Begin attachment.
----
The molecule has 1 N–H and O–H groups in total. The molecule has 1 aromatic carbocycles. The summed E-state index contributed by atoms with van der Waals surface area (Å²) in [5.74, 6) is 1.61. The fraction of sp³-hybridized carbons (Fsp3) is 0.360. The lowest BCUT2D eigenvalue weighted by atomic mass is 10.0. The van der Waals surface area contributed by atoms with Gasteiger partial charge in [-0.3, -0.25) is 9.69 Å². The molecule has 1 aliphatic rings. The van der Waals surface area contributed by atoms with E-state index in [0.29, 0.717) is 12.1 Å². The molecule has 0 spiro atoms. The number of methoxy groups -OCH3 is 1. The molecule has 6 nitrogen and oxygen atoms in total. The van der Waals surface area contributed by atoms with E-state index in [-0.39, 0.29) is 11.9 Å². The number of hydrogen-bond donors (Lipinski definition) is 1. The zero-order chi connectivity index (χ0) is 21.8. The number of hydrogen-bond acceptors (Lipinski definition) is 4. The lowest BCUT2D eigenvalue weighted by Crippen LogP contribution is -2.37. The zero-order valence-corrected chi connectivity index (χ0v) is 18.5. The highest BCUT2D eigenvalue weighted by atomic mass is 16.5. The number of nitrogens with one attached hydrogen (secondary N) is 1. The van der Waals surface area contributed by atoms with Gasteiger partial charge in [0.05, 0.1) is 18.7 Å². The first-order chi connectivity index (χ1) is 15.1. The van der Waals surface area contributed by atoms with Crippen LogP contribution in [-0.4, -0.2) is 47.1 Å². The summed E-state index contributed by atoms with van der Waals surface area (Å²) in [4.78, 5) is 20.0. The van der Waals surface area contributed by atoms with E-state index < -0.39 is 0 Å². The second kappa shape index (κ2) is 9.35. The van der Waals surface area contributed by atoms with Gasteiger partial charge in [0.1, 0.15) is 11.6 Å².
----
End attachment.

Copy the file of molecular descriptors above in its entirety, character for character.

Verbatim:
The molecule has 1 N–H and O–H groups in total. The molecule has 1 aromatic carbocycles. The summed E-state index contributed by atoms with van der Waals surface area (Å²) in [5.74, 6) is 1.61. The fraction of sp³-hybridized carbons (Fsp3) is 0.360. The lowest BCUT2D eigenvalue weighted by atomic mass is 10.0. The van der Waals surface area contributed by atoms with Gasteiger partial charge in [-0.3, -0.25) is 9.69 Å². The molecule has 1 aliphatic rings. The van der Waals surface area contributed by atoms with E-state index in [0.29, 0.717) is 12.1 Å². The molecule has 0 spiro atoms. The number of methoxy groups -OCH3 is 1. The molecule has 6 nitrogen and oxygen atoms in total. The van der Waals surface area contributed by atoms with E-state index in [-0.39, 0.29) is 11.9 Å². The number of hydrogen-bond donors (Lipinski definition) is 1. The zero-order chi connectivity index (χ0) is 21.8. The number of hydrogen-bond acceptors (Lipinski definition) is 4. The lowest BCUT2D eigenvalue weighted by Crippen LogP contribution is -2.37. The zero-order valence-corrected chi connectivity index (χ0v) is 18.5. The highest BCUT2D eigenvalue weighted by atomic mass is 16.5. The number of nitrogens with one attached hydrogen (secondary N) is 1. The van der Waals surface area contributed by atoms with Gasteiger partial charge in [0.05, 0.1) is 18.7 Å². The first-order chi connectivity index (χ1) is 15.1. The van der Waals surface area contributed by atoms with Crippen LogP contribution in [-0.4, -0.2) is 47.1 Å². The summed E-state index contributed by atoms with van der Waals surface area (Å²) in [4.78, 5) is 20.0. The van der Waals surface area contributed by atoms with E-state index < -0.39 is 0 Å². The second kappa shape index (κ2) is 9.35. The van der Waals surface area contributed by atoms with Gasteiger partial charge in [0.1, 0.15) is 11.6 Å².